Before heirs receive assets when someone dies, such as the money in savings accounts, the ownership of those assets must be transferred. The procedure for transferring a savings account depends on how the original owner set up the account. In some cases it’s a simple process. In others, the savings account may be tied up in a lengthy probate process.
A savings account may be held jointly, and the owners have right of survivorship. Ownership of the entire account passes to the survivor or survivors on the death an owner. Typically, spouses or parents and children hold savings accounts jointly. As a surviving owner, you can withdraw money from the account. To keep everything straight, it’s best to contact the bank or credit union and have the title cleared. The bank will need a certified copy of the death certificate or other proof of death.
The sole owner of a savings account can arrange with the bank to name a beneficiary by completing a “Payable on Death” form. The named beneficiary has no claim on the account while the owner is alive. If the owner passes away, the account automatically passes to the beneficiary without the need for probate. The account beneficiary will need to provide the bank with a certified copy of the death certificate. The bank then transfers title to the account to the beneficiary.
When there is no designated beneficiary or joint owner of a savings account, it must go through probate. The probate court reviews the will and other records to determine who is entitled to get the money in the savings account. The executor of the estate, not the beneficiary, transfers ownership of the account. The probate court provides a letter authorizing the executor to act on behalf of the deceased. The executor then submits to the bank this letter, a copy of the death certificate, and either a copy of the will or a letter from the probate court stating which heir gets the savings account. The bank then processes the transfer of ownership.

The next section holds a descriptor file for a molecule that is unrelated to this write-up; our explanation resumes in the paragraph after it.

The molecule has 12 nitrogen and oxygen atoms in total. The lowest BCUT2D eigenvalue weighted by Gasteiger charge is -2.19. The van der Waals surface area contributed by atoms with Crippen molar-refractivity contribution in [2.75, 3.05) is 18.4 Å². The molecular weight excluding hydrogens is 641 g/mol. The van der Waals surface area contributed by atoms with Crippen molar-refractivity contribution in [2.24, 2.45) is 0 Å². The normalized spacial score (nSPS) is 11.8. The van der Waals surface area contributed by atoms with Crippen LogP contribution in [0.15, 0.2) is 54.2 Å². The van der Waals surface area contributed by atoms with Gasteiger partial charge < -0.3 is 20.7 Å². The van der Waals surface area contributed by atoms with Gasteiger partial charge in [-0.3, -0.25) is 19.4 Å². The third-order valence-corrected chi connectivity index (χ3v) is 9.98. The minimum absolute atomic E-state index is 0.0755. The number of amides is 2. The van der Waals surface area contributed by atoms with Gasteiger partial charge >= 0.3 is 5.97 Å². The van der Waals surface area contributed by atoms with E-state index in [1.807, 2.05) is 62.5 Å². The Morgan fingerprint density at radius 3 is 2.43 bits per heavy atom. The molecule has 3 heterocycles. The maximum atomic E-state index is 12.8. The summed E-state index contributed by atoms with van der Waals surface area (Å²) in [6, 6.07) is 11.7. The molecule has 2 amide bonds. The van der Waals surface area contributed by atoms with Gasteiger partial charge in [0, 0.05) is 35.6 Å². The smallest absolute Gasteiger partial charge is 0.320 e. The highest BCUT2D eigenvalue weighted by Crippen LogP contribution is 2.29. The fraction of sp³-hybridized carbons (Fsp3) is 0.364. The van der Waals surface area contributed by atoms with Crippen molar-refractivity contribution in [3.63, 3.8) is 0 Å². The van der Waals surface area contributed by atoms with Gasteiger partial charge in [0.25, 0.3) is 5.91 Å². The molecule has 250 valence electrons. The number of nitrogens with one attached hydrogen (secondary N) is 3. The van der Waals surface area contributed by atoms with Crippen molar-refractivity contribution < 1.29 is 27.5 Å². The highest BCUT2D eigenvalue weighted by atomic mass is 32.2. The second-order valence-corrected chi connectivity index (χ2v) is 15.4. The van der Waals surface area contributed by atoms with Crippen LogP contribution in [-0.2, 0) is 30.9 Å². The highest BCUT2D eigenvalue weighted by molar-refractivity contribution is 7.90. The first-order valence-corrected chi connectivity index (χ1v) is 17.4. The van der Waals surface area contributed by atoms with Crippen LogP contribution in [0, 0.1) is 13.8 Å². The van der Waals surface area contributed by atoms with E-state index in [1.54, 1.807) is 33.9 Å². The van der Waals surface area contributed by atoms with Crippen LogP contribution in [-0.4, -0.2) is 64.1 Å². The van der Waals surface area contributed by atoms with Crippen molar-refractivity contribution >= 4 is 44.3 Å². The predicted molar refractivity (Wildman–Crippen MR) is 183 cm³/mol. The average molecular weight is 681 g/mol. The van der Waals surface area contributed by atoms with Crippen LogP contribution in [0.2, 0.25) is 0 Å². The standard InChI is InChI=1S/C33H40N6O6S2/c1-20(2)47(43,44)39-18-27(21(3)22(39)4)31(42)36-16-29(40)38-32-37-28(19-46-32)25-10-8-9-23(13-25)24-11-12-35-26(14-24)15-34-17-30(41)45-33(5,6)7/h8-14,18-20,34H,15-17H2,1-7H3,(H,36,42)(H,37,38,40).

In many cases an heir knows he will inherit the money in a savings account. If you are such an heir, you should refrain from taking any of the money out until ownership is transferred to you. You should also consult with the executor of the estate regarding estate taxes. You will not owe taxes on the money, but if the estate is large enough to be subject to state or federal estate taxes, the estate must pay those first, with the remainder going to the heirs.
Based in Atlanta, Georgia, W D Adkins has been writing professionally since 2008. He writes about business, personal finance and careers. Adkins holds master's degrees in history and sociology from Georgia State University. He became a member of the Society of Professional Journalists in 2009.